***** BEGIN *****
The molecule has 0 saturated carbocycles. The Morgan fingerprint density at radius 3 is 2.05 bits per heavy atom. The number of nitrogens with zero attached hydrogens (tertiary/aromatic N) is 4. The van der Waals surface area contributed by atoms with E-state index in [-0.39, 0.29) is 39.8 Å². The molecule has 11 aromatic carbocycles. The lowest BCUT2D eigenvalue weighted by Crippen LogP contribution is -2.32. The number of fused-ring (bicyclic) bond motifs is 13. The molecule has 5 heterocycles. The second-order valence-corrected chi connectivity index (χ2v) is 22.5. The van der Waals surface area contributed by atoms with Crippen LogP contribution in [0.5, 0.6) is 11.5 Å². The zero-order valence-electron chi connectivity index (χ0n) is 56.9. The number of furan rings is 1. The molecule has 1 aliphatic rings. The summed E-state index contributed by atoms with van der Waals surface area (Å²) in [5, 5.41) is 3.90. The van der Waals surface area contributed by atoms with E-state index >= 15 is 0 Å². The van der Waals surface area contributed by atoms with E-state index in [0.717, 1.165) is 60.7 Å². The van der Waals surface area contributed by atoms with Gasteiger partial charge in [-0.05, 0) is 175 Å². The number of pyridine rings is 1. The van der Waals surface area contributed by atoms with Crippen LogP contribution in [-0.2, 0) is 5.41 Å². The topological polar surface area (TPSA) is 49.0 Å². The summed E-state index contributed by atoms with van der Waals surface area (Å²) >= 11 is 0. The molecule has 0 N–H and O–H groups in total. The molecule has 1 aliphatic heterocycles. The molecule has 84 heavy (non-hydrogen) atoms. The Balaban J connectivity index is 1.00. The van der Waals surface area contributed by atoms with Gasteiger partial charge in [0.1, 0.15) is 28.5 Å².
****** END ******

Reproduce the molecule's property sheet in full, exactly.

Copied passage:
The molecule has 0 saturated carbocycles. The Morgan fingerprint density at radius 3 is 2.05 bits per heavy atom. The number of nitrogens with zero attached hydrogens (tertiary/aromatic N) is 4. The van der Waals surface area contributed by atoms with E-state index in [-0.39, 0.29) is 39.8 Å². The molecule has 11 aromatic carbocycles. The lowest BCUT2D eigenvalue weighted by Crippen LogP contribution is -2.32. The number of fused-ring (bicyclic) bond motifs is 13. The molecule has 5 heterocycles. The second-order valence-corrected chi connectivity index (χ2v) is 22.5. The van der Waals surface area contributed by atoms with Crippen LogP contribution in [0.5, 0.6) is 11.5 Å². The zero-order valence-electron chi connectivity index (χ0n) is 56.9. The number of furan rings is 1. The molecule has 1 aliphatic rings. The summed E-state index contributed by atoms with van der Waals surface area (Å²) in [5, 5.41) is 3.90. The van der Waals surface area contributed by atoms with E-state index >= 15 is 0 Å². The van der Waals surface area contributed by atoms with E-state index in [0.717, 1.165) is 60.7 Å². The van der Waals surface area contributed by atoms with Gasteiger partial charge in [-0.05, 0) is 175 Å². The number of pyridine rings is 1. The van der Waals surface area contributed by atoms with Crippen LogP contribution in [-0.2, 0) is 5.41 Å². The topological polar surface area (TPSA) is 49.0 Å². The summed E-state index contributed by atoms with van der Waals surface area (Å²) >= 11 is 0. The molecule has 0 N–H and O–H groups in total. The molecule has 1 aliphatic heterocycles. The molecule has 84 heavy (non-hydrogen) atoms. The Balaban J connectivity index is 1.00. The van der Waals surface area contributed by atoms with Gasteiger partial charge in [0.1, 0.15) is 28.5 Å².